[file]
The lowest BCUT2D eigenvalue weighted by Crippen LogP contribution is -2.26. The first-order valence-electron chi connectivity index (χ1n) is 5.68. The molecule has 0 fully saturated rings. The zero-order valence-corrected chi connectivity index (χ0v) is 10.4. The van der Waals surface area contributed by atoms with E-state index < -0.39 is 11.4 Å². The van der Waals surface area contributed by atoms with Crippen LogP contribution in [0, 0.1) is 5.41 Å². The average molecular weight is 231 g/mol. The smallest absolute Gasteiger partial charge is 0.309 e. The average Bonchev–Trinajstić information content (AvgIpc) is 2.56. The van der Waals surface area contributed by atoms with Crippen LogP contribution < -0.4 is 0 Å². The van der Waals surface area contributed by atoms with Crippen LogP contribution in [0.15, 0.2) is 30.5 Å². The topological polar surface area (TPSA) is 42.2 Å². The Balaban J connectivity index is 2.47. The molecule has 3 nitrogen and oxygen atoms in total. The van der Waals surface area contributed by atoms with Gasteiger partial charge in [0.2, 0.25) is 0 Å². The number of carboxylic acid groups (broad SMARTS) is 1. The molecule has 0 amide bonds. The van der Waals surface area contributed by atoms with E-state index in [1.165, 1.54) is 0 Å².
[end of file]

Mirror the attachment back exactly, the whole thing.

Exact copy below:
The lowest BCUT2D eigenvalue weighted by Crippen LogP contribution is -2.26. The first-order valence-electron chi connectivity index (χ1n) is 5.68. The molecule has 0 fully saturated rings. The zero-order valence-corrected chi connectivity index (χ0v) is 10.4. The van der Waals surface area contributed by atoms with E-state index < -0.39 is 11.4 Å². The van der Waals surface area contributed by atoms with Crippen LogP contribution in [0, 0.1) is 5.41 Å². The average molecular weight is 231 g/mol. The smallest absolute Gasteiger partial charge is 0.309 e. The average Bonchev–Trinajstić information content (AvgIpc) is 2.56. The van der Waals surface area contributed by atoms with Crippen LogP contribution < -0.4 is 0 Å². The van der Waals surface area contributed by atoms with Crippen LogP contribution in [0.15, 0.2) is 30.5 Å². The topological polar surface area (TPSA) is 42.2 Å². The Balaban J connectivity index is 2.47. The molecule has 3 nitrogen and oxygen atoms in total. The van der Waals surface area contributed by atoms with Gasteiger partial charge in [0.2, 0.25) is 0 Å². The number of carboxylic acid groups (broad SMARTS) is 1. The molecule has 0 amide bonds. The van der Waals surface area contributed by atoms with E-state index in [1.165, 1.54) is 0 Å².